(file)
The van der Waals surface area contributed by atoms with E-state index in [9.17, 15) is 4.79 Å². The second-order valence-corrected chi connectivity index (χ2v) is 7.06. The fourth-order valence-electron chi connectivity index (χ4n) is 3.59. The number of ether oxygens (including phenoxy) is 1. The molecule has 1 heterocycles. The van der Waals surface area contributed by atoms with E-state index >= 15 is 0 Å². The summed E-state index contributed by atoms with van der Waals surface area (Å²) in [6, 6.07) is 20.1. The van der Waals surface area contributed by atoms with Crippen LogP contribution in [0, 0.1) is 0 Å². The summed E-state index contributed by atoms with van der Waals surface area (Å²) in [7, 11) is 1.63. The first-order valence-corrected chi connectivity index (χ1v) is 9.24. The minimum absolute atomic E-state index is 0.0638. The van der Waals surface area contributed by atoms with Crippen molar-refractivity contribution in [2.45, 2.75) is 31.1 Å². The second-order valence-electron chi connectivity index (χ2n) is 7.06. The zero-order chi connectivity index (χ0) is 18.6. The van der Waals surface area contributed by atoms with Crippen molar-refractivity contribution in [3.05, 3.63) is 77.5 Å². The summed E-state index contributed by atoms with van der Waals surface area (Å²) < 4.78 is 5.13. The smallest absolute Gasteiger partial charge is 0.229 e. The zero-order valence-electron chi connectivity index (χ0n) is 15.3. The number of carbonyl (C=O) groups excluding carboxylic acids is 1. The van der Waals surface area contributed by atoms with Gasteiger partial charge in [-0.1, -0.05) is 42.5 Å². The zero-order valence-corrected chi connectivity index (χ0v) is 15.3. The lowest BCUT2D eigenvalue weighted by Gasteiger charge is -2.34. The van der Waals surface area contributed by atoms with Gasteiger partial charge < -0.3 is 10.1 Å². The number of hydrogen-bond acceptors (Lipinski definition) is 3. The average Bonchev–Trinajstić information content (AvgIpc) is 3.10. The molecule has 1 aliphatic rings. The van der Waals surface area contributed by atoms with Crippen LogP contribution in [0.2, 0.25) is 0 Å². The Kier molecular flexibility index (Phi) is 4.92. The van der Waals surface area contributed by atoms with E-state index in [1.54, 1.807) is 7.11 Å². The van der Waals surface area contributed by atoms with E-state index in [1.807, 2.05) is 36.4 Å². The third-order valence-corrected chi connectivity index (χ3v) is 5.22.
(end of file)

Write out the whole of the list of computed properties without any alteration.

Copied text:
The van der Waals surface area contributed by atoms with E-state index in [9.17, 15) is 4.79 Å². The second-order valence-corrected chi connectivity index (χ2v) is 7.06. The fourth-order valence-electron chi connectivity index (χ4n) is 3.59. The number of ether oxygens (including phenoxy) is 1. The molecule has 1 heterocycles. The van der Waals surface area contributed by atoms with E-state index >= 15 is 0 Å². The summed E-state index contributed by atoms with van der Waals surface area (Å²) in [6, 6.07) is 20.1. The van der Waals surface area contributed by atoms with Crippen LogP contribution in [0, 0.1) is 0 Å². The summed E-state index contributed by atoms with van der Waals surface area (Å²) in [7, 11) is 1.63. The first-order valence-corrected chi connectivity index (χ1v) is 9.24. The minimum absolute atomic E-state index is 0.0638. The van der Waals surface area contributed by atoms with Crippen molar-refractivity contribution in [2.45, 2.75) is 31.1 Å². The second-order valence-electron chi connectivity index (χ2n) is 7.06. The zero-order chi connectivity index (χ0) is 18.6. The van der Waals surface area contributed by atoms with Crippen molar-refractivity contribution in [3.05, 3.63) is 77.5 Å². The summed E-state index contributed by atoms with van der Waals surface area (Å²) < 4.78 is 5.13. The smallest absolute Gasteiger partial charge is 0.229 e. The zero-order valence-electron chi connectivity index (χ0n) is 15.3. The number of carbonyl (C=O) groups excluding carboxylic acids is 1. The van der Waals surface area contributed by atoms with Gasteiger partial charge in [-0.1, -0.05) is 42.5 Å². The zero-order valence-corrected chi connectivity index (χ0v) is 15.3. The lowest BCUT2D eigenvalue weighted by Gasteiger charge is -2.34. The van der Waals surface area contributed by atoms with Gasteiger partial charge < -0.3 is 10.1 Å². The number of hydrogen-bond acceptors (Lipinski definition) is 3. The average Bonchev–Trinajstić information content (AvgIpc) is 3.10. The molecule has 1 aliphatic rings. The van der Waals surface area contributed by atoms with Crippen LogP contribution in [0.2, 0.25) is 0 Å². The Kier molecular flexibility index (Phi) is 4.92. The van der Waals surface area contributed by atoms with E-state index in [1.54, 1.807) is 7.11 Å². The van der Waals surface area contributed by atoms with E-state index in [1.807, 2.05) is 36.4 Å². The third-order valence-corrected chi connectivity index (χ3v) is 5.22.